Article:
What were the results?
The paper dolls landed us in The Lost Ogle, which is typically pretty mean spirited, but they actually praised us (it was a real miracle). I also saw them on KFOR. So yeah, we had lots of people talking … And all our efforts did seem to make a difference among those who were interested in trying out for the band. The Pride’s tryout numbers increased by 15 PERCENT, which they were super happy about!
Why do you think it was successful?
We really came at it from all angles. We did the YouTube videos, the written story about the iPads, the story about our drum major, the story about the new uniforms, paper dolls you can print out … We didn’t give people any choice but to notice that amazing things were happening with the marching band. And we weren’t afraid to try something new and unexpected with the paper dolls.
Even after that big push, we continued to promote the band during football season, including writing a feature story on the OU Twirler. It really became a year-long campaign that we will keep revisiting.
What did you learn?
For me it was really helpful to see how we could tie our marketing not just to branding, but to a quantifiable goal like increasing the number of students who are trying out for the marching band. And that’s pushed me to set measurable goals for my content that go beyond page views, but how can I actually get people to go a step further and take action in real life? How do I get someone through the door, to buy something, to try out … Even though we are a branding office, I love to see those goals that you can really wrap your mind around, and if we help other departments on campus market an event, I’m more likely now to inquire about how successful it was. Because my online content can go viral, and that’s great, but if I can’t get someone to take action, what was the point?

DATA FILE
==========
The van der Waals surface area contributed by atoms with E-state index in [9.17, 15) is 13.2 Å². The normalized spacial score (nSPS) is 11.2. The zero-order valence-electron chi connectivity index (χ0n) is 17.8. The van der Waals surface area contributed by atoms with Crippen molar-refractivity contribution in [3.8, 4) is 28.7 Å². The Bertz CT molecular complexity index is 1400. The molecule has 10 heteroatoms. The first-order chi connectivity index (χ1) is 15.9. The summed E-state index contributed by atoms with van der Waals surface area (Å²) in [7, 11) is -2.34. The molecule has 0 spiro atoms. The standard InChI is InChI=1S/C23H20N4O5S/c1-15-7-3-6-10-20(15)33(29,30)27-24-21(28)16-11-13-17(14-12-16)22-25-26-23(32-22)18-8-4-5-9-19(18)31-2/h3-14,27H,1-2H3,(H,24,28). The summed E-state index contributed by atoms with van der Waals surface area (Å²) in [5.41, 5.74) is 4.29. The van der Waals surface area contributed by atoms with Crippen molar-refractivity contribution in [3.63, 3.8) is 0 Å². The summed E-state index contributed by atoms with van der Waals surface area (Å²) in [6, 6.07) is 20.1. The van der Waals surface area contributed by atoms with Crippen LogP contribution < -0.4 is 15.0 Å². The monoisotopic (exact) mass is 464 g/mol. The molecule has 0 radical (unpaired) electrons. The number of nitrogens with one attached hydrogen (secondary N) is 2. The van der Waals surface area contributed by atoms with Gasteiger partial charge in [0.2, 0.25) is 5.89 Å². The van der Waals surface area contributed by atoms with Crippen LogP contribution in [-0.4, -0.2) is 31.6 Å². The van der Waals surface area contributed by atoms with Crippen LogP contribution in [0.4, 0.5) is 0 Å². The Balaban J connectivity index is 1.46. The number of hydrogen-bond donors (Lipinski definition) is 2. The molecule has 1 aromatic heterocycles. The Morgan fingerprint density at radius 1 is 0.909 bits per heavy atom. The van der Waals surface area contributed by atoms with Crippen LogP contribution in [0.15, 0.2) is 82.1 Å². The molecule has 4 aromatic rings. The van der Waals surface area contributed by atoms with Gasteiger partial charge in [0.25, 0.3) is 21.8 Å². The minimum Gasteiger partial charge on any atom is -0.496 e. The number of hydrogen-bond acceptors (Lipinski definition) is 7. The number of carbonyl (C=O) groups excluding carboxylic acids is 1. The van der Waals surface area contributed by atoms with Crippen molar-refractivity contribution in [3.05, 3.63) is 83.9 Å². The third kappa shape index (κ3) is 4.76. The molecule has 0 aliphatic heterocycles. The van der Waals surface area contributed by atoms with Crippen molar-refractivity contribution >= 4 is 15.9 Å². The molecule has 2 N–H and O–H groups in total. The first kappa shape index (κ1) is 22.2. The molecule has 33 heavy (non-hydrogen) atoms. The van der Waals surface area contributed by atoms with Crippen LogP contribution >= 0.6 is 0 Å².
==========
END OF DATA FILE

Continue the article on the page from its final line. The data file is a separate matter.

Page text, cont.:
How do you or does your department work with campus?
Several months ago my teammate Candace Timmons and I started what we called “Editorial Calendar Meetings.” Because we’re the overarching marketing arm of the university, it just made sense for us to try to get all the marketing and PR people together once a month to see what everyone is focusing on, what needs promoted and what’s coming down the pike for next month. Candace and I would go over what we were planning for the month with a really informal presentation, then we open the floor up for others to share what they’ve got going on. And it really was amazing to see these connections being made right before your eyes. We get a lot of people who are like “Oh, the museum is promoting that? That would actually be a great thing for MY department to jump on board with.” And you see these people partner up on their own to make their marketing even more powerful.
We also communicate a lot of what we want the other departments to know by using our Twitter account @OUWebComm and by putting important information on our #TeamWebComm blog.
And just generally HOW we work with campus … We have a video team, web developers, a CMS migrations manager, a photographer, a social media manager, a content manager … So we really act as a resource for our co-workers across campus and provide helping hands where needed. People will ask us to take on certain projects for them, collaborate with them on projects or just brainstorm ideas with them.
What are some new platforms or features that you have used recently?
It’s by no means new, but it’s fairly new to my web marketing team, and that’s reddit. We’ve used reddit twice now to host AMAs, or these “Ask Me Anything” sessions. The last one was really awesome. Candace and I were helping the College of Arts & Sciences and the Sam Noble Oklahoma Museum of Natural History promote the arrival of Shakespeare’s First Folio to OU. The First Folio is really neat — it was compiled after Shakespeare’s death by two of his buddies, and without it we wouldn’t have 18 of Shakespeare’s plays, like “Macbeth,” “Julius Caesar” and “Twelfth Night.” Needless to say, we really wanted to get the word out about this. We had this great brainstorming session with the two other departments and it really was like, “What can we do online that’s going to translate into more human beings coming through the door to see the First Folio?”